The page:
Revision from RNY to DS

Samara20
on 4/10/21 4:16 am

Hi. I had RNY almost 15 years ago and lost about 150 lbs but have regained about 80 of that. I've tried the various diet plans and can lose about 15 lbs before I stop losing again. I met with a surgeon yesterday to see what my options were for a revision. He said basically my only option is converting to a Dudoenal Switch. I was very surprised because I'd seen a non-surgical option on a video from his website, so thought that's what he was going to suggest.

Anyway, I'm starting the process whi*****ludes a GI study, endoscopy, meeting with an endocrinologist and dietician, getting updated bloodwork and starting a medical weight loss program for 6 months. Honestly, I'm hoping I can lose the weight without the revision.

The surgeon was pretty up front and said the revision from RNY to DS is a big surgery, has the highest 30 day risk out of all the bariatric surgery options and that the aftercare/malabsorption is twice as bad as RNY. He said I'll need to double-up on my multi-vitamin, plus add in Vits A, E and K. I'm already on prescription Vit D pills once a week and B-12 shots twice a month. I've also had two blood transfusions, several iron infusions and am monitored every 6 months by my hematologist.

I'm sure the surgeon was just trying to be thorough and not sugar-coat anything but I left the appointment feeling very discouraged. Is the RNY to DS revision as awful as he made it out to be? Do I have any chance of losing weight through a medical weight loss program? I actually had a consultation with their program 4 years ago and at the time, all they told me to do was eat low carb/high protein - and they tried to get me to buy their brand of supplements which were extremely expensive. The surgeon said they now have options to prescribe medication along with their program so that might change things. I'm just very discouraged and not sure what to do.

airbender
on 4/10/21 7:13 pm
On April 10, 2021 at 11:16 AM Pacific Time, Samara20 wrote:

Hi. I had RNY almost 15 years ago and lost about 150 lbs but have regained about 80 of that. I've tried the various diet plans and can lose about 15 lbs before I stop losing again. I met with a surgeon yesterday to see what my options were for a revision. He said basically my only option is converting to a Dudoenal Switch. I was very surprised because I'd seen a non-surgical option on a video from his website, so thought that's what he was going to suggest.

Anyway, I'm starting the process whi*****ludes a GI study, endoscopy, meeting with an endocrinologist and dietician, getting updated bloodwork and starting a medical weight loss program for 6 months. Honestly, I'm hoping I can lose the weight without the revision.

The surgeon was pretty up front and said the revision from RNY to DS is a big surgery, has the highest 30 day risk out of all the bariatric surgery options and that the aftercare/malabsorption is twice as bad as RNY. He said I'll need to double-up on my multi-vitamin, plus add in Vits A, E and K. I'm already on prescription Vit D pills once a week and B-12 shots twice a month. I've also had two blood transfusions, several iron infusions and am monitored every 6 months by my hematologist.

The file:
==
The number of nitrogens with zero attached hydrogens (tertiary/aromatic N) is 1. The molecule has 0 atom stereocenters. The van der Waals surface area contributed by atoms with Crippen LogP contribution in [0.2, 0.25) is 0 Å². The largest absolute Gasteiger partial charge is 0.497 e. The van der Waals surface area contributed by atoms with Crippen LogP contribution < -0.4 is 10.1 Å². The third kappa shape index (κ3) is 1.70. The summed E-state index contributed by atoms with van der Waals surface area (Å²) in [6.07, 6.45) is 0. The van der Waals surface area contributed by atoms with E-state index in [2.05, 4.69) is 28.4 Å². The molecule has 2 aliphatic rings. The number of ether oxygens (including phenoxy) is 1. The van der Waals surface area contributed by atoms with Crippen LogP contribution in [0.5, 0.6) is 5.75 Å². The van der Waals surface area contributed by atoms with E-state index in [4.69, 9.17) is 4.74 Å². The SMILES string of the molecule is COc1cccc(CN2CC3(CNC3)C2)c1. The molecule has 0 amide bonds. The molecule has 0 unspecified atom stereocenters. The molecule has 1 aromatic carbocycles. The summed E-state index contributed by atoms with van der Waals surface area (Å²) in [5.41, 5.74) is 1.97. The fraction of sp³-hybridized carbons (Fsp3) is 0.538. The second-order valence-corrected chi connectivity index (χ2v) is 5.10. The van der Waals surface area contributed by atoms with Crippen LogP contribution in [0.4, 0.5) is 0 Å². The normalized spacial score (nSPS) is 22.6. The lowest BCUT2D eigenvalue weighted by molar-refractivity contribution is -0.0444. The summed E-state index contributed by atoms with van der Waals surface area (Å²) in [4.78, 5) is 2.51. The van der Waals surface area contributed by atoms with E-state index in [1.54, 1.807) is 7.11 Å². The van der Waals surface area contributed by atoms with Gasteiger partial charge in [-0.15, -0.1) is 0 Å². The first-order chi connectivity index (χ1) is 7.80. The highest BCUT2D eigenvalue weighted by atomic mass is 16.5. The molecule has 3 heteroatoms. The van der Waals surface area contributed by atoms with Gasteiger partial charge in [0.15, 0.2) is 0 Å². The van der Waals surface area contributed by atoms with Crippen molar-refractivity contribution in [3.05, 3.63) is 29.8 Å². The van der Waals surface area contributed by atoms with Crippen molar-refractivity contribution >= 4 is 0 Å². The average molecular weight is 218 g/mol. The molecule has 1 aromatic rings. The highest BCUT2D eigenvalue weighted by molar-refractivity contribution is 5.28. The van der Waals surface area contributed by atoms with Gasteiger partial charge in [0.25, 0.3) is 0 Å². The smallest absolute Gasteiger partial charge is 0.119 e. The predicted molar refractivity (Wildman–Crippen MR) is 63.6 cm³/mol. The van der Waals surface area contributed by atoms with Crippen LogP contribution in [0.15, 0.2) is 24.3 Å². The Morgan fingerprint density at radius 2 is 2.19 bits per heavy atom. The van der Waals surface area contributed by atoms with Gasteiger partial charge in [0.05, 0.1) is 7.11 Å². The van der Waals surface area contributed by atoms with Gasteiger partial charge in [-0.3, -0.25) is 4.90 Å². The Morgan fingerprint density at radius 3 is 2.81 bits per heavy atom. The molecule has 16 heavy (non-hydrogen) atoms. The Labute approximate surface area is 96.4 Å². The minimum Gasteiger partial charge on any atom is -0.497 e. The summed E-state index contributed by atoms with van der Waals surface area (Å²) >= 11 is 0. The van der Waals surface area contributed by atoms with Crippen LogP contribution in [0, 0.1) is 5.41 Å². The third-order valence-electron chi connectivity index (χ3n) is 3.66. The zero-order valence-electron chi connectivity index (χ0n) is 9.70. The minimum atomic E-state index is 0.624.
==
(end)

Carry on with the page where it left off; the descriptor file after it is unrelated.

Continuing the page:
I'm sure the surgeon was just trying to be thorough and not sugar-coat anything but I left the appointment feeling very discouraged. Is the RNY to DS revision as awful as he made it out to be? Do I have any chance of losing weight through a medical weight loss program? I actually had a consultation with their program 4 years ago and at the time, all they told me to do was eat low carb/high protein - and they tried to get me to buy their brand of supplements which were extremely expensive. The surgeon said they now have options to prescribe medication along with their program so that might change things. I'm just very discouraged and not sure what to do.

I would be very careful on who you pick to revise your rny pouch to a VSG, there are only a handful of surgeon in the world that can perform that surgery. The surgeon is for cutting not for follow up. If that is all he told you you would need, that is way off. First RX vit d is d2 which is oil based and is not absorbed in general but as DS is fat malabsorption, we need to take dry d3, that is all of the fat vitamins..ADEK and zinc. In general 50k vit d/week is nothing, add d2, you may as well throw that rx down the toilet, it is worthless. many dsers take 50-100K or more of dry vit d3/day. Dont know why you would take vitb12 injections 2xs a week, the sublingual work so much better, cheap and easy. you will need to take calcium citrate at least 1500 mg/day.

Like i said make sure your surgeon knows how to take down your rny pouch.

do you have a chance of losing weight, no one can answer that except you

If you have a specific question for me, PM me or I will not see it, as I don't check responses on the forums and don't have anything forwarded to my email.

Samara20
on 4/11/21 4:17 am

Thanks for the insight. He's one of 3 surgeons in the practice. It's an "all-in-one facility" (my words, not theirs) so they have an endcrinologist, dietician, nutrition, medical weight loss advisors (non-surgical) and bariatric surgeons in the same office, which is affiliated with my local hospital. This was my very first meeting with him, and he specifically mentioned the vitamins because told him I had a lot of vitamin deficiencies from the RNY. He wasn't by any means saying those vitamins were all-inclusive or that there wasn't anything else I would need to take - he was just giving me a high-level answer to level-set that there's a lot more vitamin maintenance required than what I'm currently doing.